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RNG behaves differently in nested calls to Rcpp functions #823

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wch opened this Issue Feb 23, 2018 · 7 comments

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@wch

wch commented Feb 23, 2018

The global RNGScopeCounter, causes GetRNGstate() and PutRNGstate() to be called only when entering/exiting the lowest Rcpp function on the call stack.

This can cause problems when one Rcpp function calls another one, and the latter one uses the random number generator.

In the example below, the behavior of f is different when called directly from the console vs. called from another Rcpp function.

library(Rcpp)

cppFunction('
  double rng() {
    return R::runif(1,10);
  }
')

cppFunction('
  Rcpp::RObject invoke(Rcpp::Function f) {
    return f();
  }
')

f <- function() {
  set.seed(100)
  a <- runif(1)
  rng()
  
  set.seed(100)
  rng()
  b <- runif(1)

  identical(a, b)
}

f()  # FALSE

invoke(f) # TRUE

cc: @jcheng5
From rstudio/shiny#1953.

@eddelbuettel

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eddelbuettel commented Feb 23, 2018

As I discussed over there, I consider the example invalid and construed because of Rcpp::Function().

@wch wch changed the title from RNG does not behave correctly in nested calls to Rcpp functions to RNG behaves differently in nested calls to Rcpp functions Feb 23, 2018

@eddelbuettel

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eddelbuettel commented Feb 23, 2018

I guess our basic guarantee is this one:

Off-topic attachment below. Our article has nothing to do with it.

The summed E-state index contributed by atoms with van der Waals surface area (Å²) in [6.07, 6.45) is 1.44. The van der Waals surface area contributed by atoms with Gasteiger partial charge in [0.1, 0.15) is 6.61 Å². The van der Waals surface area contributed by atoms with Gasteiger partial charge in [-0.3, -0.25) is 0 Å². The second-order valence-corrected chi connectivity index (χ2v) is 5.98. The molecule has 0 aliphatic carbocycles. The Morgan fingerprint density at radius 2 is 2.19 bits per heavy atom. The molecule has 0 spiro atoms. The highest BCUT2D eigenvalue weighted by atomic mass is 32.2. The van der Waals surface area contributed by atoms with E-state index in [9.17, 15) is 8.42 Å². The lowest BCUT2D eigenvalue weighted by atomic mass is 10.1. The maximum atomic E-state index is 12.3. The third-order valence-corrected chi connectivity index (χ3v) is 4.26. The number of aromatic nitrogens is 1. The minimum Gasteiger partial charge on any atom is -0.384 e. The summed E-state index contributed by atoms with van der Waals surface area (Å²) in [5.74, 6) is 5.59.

R> set.seed(100)
R> c(rng(), runif(1))
[1] 0.307766 0.257673
R> set.seed(100)
R> c(runif(1), rng())
[1] 0.307766 0.257673
R> 

Using your rng() function (corrected using R::runif(0,1) to correspond to the R call -- ), we see that once a set is seed, it does matter whether your query the RNG via R or C. That is a nice property.

It seems like piercing this guarantee with Rcpp::Function() to call back to R destroy it. Oh well, so let's not do that then in apps relying on identical RNG streams. One could always call out to other RNGs.

Slightly mod'ed example below:

#include <Rcpp.h>

// [[Rcpp::export]]
double rng() {
  return R::runif(0, 1);
}

// [[Rcpp::export]]
Rcpp::RObject invoke(Rcpp::Function f) {
  Rcpp::RObject z = f();
  return z;
}

/*** R
f <- function() {
  set.seed(100)
  a1 <- runif(1)
  b1 <- rng()

  set.seed(100)
  a2 <- rng()
  b2 <- runif(1)

  identical(c(a1, b1), c(a2, b2))
}

f()  

invoke(f) # not TRUE
*/
@kevinushey

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kevinushey commented Feb 27, 2018

Some notes from a conversation with @wch (mostly writing here for my own benefit; this might already be obvious to those familiar with R's RNG).

GetRNGstate() and PutRNGstate() are effectively used to synchronize the R .Random.seed variable with the internal RNG state used by the active RNG. In effect:

  • GetRNGstate() synchronizes .Random.seed => internal state;